Local NewsAlan Cumming mouths true tale of Scottish high school...

Alan Cumming mouths true tale of Scottish high school scandal

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Alan Cumming could never have imagined a role he hoped to play 25 years ago would come back — but without a voice.

“In terms of the weird things I’ve done, it’s pretty up there,” Cumming acknowledged of his lip-syncing performance in Friday’s “My Old School.”

A delightfully different documentary, “School” details a bizarre 1993 high school scandal in Scotland using animation, media coverage and actual students and teachers who were there to re-evaluate today what happened then.

It began with the arrival of Brandon Lee at one of Glasgow’s most posh high schools, Bearsden Academy. Brandon, not to be confused with the recently murdered son of Bruce Lee, claimed to be 16, from Canada. He had returned to Glasgow following his opera singer mother’s untimely death in a car crash.

Yes, he looked older than his fellow students and knew much more about biology and punk music. It was nearly two years before he was exposed as Brian MacKinnon, 32, a Bearsden grad of years earlier, although no teacher had recognized him.

Jono McLeod, as a classmate of Lee/MacKinnon, was an ideal director-producer-writer. When MacKinnon agreed to be interviewed but not appear on camera, enter Cumming. At 57, he sits in a classroom and lip-syncs that interview.

“I like bizarre new things; I was up for the challenge,” he said earlier this week in a Zoom interview.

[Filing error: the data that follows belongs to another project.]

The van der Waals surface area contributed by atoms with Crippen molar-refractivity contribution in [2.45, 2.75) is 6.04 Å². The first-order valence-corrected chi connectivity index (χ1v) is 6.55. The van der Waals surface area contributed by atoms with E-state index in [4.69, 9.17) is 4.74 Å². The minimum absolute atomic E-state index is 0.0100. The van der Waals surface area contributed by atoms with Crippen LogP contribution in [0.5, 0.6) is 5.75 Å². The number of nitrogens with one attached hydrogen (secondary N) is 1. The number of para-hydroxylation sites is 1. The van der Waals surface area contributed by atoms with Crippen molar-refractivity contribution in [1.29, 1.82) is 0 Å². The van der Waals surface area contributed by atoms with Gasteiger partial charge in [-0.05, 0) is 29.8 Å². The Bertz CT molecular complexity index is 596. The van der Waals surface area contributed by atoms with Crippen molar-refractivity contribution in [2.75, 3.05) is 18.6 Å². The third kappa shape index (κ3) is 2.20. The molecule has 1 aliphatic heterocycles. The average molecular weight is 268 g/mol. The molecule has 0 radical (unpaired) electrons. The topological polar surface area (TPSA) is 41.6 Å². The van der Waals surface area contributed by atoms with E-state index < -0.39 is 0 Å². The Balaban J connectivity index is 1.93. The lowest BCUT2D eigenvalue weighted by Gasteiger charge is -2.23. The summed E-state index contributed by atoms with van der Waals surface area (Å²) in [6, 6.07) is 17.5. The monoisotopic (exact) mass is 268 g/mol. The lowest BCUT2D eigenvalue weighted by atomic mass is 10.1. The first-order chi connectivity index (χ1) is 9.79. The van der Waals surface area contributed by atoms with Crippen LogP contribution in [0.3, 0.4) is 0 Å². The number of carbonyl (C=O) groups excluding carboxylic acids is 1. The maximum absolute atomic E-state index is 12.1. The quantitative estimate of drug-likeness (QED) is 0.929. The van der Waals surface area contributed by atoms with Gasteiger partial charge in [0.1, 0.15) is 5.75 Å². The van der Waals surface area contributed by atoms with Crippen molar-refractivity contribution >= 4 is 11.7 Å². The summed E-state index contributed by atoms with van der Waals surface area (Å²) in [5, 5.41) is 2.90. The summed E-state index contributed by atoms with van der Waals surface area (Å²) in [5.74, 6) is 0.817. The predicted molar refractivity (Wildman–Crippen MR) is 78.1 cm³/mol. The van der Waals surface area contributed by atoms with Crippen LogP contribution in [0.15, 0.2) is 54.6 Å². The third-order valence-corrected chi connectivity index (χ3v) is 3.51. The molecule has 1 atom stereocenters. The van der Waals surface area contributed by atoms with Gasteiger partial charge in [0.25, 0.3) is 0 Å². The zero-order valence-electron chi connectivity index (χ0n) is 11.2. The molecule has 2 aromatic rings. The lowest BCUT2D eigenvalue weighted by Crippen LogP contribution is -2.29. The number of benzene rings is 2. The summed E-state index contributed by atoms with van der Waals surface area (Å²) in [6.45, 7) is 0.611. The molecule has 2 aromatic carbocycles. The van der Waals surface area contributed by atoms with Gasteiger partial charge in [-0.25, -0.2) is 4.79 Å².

“Also, I was going to play that character 25 years ago, so I had some history and knowledge of the thing.”  That fictionalized version of the story was never made.

“It’s really a nice thing about getting older that parts, characters, come back to you sometimes. It’s hilarious to be giving a performance, acting in a documentary, but you’re not making the sounds,” Cumming decided.

“Actually, it’s kind of tricky,” he added. “I listened to the whole interview that Jono did with him and thought, I can’t learn the whole thing. But by the time I came to do it, he had chosen the bits. So I only did the bits that were in the film.

“I had those bits a month or two before and listened to them constantly. When we did it, I was on the set with a speaker and each line would be on a loop. Again and again and again — until I felt I’d done it the best I could and got it right and Jono was happy.

“For me, it was incredibly energizing, really kind of mind blowing. I just felt so sorry for the crew because it must have seemed like slow water torture, just to hear the same thing again and again.”

“My Old School” opens Friday.

A scene from "My Old School," a Magnolia Pictures release (Photo courtesy Magnolia Pictures)A scene from “My Old School,” a Magnolia Pictures release (Photo courtesy Magnolia Pictures)

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